InfoSonics does not have Net Cash. Net Cash is simply Cash and Equivalents less all obligations prior to the common. Having Net Cash is always a positive since the value of cash is certain ($1 is always worth $1), strengthening the quality of assets on the firm's Balance Sheet, and because it gives the company operating & reinvestment flexibility. As the company does not have Net Cash it's a definite fail on this criterion.
Large Current Ratio - Pass
In Q3 2016, Current Assets were about $16 Million, while Current Liabilities were $5.7 Million. Thus, the Current Ratio comes in at 2.79x, more than passing this criterion's 1.5x threshold. A large spread between Current Assets and Current Liabilities, as in the case of InfoSonics, acts as a buffer ensuring that the NCAV of the company isn't easily significantly impaired. It also acts as a margin of safety for investors since Current Assets can be further impaired during a liquidation event before an investor's principle is put in danger. InfoSonics gets a pass.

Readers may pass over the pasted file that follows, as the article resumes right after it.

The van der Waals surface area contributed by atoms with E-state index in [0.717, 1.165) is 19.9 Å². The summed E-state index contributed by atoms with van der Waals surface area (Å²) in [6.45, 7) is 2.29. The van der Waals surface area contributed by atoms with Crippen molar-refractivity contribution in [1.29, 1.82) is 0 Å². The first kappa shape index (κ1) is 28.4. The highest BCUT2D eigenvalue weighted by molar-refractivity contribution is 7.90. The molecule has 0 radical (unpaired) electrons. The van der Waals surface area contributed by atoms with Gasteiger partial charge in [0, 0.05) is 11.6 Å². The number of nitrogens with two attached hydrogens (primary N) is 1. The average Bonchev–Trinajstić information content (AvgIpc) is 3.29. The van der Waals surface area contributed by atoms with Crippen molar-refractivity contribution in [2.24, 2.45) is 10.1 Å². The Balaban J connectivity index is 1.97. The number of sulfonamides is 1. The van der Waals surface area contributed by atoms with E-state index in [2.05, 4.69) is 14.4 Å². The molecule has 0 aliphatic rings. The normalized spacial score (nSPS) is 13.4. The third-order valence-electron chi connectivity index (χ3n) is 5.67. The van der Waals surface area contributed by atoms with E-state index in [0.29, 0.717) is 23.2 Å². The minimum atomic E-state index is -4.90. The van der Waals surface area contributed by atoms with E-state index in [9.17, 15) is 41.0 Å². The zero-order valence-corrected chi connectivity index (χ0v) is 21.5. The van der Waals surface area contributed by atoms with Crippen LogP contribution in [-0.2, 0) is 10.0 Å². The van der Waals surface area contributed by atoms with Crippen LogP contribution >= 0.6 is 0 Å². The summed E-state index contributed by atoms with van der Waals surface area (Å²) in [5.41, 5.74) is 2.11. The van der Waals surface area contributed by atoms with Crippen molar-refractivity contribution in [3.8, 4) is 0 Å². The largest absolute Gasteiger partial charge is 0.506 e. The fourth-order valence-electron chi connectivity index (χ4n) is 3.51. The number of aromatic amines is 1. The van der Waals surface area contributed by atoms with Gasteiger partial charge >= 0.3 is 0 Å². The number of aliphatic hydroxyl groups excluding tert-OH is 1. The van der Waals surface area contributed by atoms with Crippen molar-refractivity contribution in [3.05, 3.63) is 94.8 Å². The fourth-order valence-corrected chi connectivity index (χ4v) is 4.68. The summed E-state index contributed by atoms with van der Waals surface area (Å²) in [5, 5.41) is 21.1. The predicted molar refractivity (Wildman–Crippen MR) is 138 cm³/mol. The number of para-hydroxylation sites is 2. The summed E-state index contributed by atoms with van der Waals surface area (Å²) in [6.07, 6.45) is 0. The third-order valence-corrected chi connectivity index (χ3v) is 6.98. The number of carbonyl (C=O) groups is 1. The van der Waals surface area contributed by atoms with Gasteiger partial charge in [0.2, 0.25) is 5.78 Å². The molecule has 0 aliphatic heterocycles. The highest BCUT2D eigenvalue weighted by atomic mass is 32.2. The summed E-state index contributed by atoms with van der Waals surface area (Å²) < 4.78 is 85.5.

Insider Ownership - Pass
Warren Buffett loves managers who eat their own cooking by investing alongside shareholders. This aligns management's interest with the interest of shareholders. But, InfoSonics is proof that strong insider ownership does not necessarily mean great stock returns. Joseph Ram, who is director, founder, President, and Chief Executive Officer, owns 4.425 Million shares, for a 30.28% stake. This gives him a powerful incentive to make shareholder friendly decisions and is a bright spot for this investment and an easy pass.
Insider Buys Vs. Sells - Fail